391 posts tagged with LIFE.
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Red Planet Blues

The trouble with terraforming Mars...
posted by Artw on Dec 20, 2013 - 73 comments

"I feel bad for that kid if he got Cart Life for Christmas.”

The Making Of Cart Life, the 2013 IGF award winning video game. [more inside]
posted by Diskeater on Dec 9, 2013 - 12 comments

"We just choose to be present."

In 1986, Sandra Clarke was working as a staff nurse at Sacred Heart Medical Center in Eugene, OR when a dying man asked her to sit with him. She agreed but first needed to make her rounds and the man died alone in his room before she was able to return. Troubled, and feeling that she had failed a patient, she resolved to gather volunteers to stay with those who were alone and close to death. Ms. Clarke enlisted her entire hospital for a bedside vigil system to help ensure that patients would not be alone when they died. In 2001, Sacred Heart formalized the program as No One Dies Alone (NODA) and over the last decade, it has spread to hospitals across the US. "Susan Cox Is No Longer Here" offers us a glimpse into the NODA experience in Indianapolis. [more inside]
posted by zarq on Dec 7, 2013 - 23 comments

Are you alive? If so, can you define what that means?

Why Life Does Not Really Exist
posted by Brandon Blatcher on Dec 7, 2013 - 85 comments

Life Hack!

How To Toothpaste. Vi Hart previously on Metafilter.
posted by maryr on Dec 2, 2013 - 38 comments

Stopping the Presses

The assassination of President Kennedy forced most media in the United States (and beyond) to make some last-minute changes. The long-running Kiplinger Letter had to kill its lead story, "Less than a year until elections…how is Kennedy doing?", which has finally seen the light of day this week, as a historical footnote.

Meanwhile, LIFE Magazine dumped a cover story on college (and future pro) football star Roger Staubach [more inside]
posted by oneswellfoop on Nov 22, 2013 - 14 comments

Epic Conway's Game of Life

Epic Conway's Game of Life. Sure, there's been lots of Conway's Life stuff on MeFi previously [1 2 3], but this squeezes a lot of awesome stuff into a short video.
posted by Wolfdog on Nov 5, 2013 - 27 comments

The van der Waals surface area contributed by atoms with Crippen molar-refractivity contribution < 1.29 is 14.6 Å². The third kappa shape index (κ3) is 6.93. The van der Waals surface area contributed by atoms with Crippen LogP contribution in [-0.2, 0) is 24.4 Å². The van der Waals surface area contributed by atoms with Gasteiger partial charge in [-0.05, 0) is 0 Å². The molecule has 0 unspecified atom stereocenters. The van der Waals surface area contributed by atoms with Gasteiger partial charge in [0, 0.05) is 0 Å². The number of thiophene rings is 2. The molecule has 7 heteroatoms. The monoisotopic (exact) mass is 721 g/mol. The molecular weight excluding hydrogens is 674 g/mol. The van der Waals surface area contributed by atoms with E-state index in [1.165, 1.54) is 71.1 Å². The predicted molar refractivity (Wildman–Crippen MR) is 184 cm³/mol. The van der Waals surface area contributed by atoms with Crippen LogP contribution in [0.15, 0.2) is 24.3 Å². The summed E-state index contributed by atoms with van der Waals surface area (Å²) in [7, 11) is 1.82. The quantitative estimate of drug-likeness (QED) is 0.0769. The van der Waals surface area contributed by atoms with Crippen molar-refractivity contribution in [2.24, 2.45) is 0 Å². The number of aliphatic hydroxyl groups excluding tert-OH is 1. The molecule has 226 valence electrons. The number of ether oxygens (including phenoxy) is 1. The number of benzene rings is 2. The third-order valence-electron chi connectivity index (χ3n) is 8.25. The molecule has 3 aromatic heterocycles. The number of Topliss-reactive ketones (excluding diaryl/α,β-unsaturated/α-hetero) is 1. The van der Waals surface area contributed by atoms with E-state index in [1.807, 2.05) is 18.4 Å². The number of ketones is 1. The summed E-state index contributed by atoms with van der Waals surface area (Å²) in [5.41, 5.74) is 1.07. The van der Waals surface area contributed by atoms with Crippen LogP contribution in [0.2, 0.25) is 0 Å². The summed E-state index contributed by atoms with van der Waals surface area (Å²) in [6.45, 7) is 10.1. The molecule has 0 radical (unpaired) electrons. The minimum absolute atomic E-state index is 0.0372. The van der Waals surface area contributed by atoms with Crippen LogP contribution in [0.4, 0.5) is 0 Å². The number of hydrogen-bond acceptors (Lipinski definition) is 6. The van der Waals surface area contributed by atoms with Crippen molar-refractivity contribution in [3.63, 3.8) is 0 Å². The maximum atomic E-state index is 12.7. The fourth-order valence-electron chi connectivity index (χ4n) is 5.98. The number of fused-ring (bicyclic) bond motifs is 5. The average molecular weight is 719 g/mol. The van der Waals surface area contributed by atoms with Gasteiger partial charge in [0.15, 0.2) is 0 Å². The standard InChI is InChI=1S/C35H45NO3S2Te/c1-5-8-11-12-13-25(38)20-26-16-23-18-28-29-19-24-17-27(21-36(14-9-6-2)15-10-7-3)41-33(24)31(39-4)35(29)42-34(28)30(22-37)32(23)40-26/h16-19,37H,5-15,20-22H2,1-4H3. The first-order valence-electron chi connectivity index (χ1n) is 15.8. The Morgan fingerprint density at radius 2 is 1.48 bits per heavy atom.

"This is my gift to you. Do with it what you want."

The Course of Their Lives. While much in medicine has changed over the last century, the defining course of a first year medical student's education is still 'Gross Anatomy.' This is their hands-on tour of a donated cadaver -- an actual human body -- and is an experience which cannot be replicated by computer models. When Milwaukee Journal Sentinel reporter Mark Johnson came up with the idea of following a med school gross anatomy class for a feature story, his editor challenged him to make it different. So he chose to intertwine the students' stories with that of Geraldine 'Nana' Fotsch, a living future donor, as sort of a stand-in for the cadaver. (Via. This four-part series contains descriptions of a human dissection. Some may find it disturbing.) [more inside]
posted by zarq on Oct 19, 2013 - 29 comments

To Save or Serve the GPO

This August, Washington state's Fish and Wildlife Commission banned giant Pacific octopus hunting (recreational harvesting) across seven popular scuba sites in the Puget Sound -- not because the species is endangered, but simply because the sea creature is revered by the Seattle community. The law went into effect on October 6. What triggered the ban? Therein lies a story. [more inside]
posted by zarq on Oct 17, 2013 - 51 comments

The thrillsville of it all...

Gay Talese's "Frank Sinatra Has A Cold" appeared in Esquire Magazine in April 1966. Sinatra had turned down interview requests from Esquire for years and refused to be interviewed for the profile. Rather than give up, Talese spent the three months following and observing the man and interviewing any members of his entourage who were willing to speak -- and the final story was published without Sinatra's cooperation or blessing. In 2003, editors pronounced it the best article the magazine had ever published. Nieman Storyboard interviewed Talese last month about the piece and has annotated it with his comments. [more inside]
posted by zarq on Oct 8, 2013 - 46 comments

Fat in the Fifties

In 1954, Life magazine published an article entitled "The Plague of Overweight" with a series of photos of a woman named Dorothy Bradley. The story features some now-familiar tropes about fat people ("197-pound Dorothy ... covered up embarrassment by being jolly and gregarious"; "Dorothy envies slim girl's milkshake"). It is also notable as an early appearance of the concept of an obesity "epidemic".
posted by dontjumplarry on Sep 29, 2013 - 109 comments

“New textbooks will have to be written!”

The truth IS out there: British scientists claim to have found proof of alien life
A team of British scientists is convinced it has found proof of alien life, after it harvested strange particles from the edge of space. The scientists sent a balloon 27km into the stratosphere, which came back carrying small biological organisms which they believe can only have originated from space.

'Alien Life' Claim Far From Convincing, Astronomy Experts Say
Isolation of A Diatom Frustule Fragment from the Lower Stratosphere (22-27Km) - Evidence for a Cosmic Origin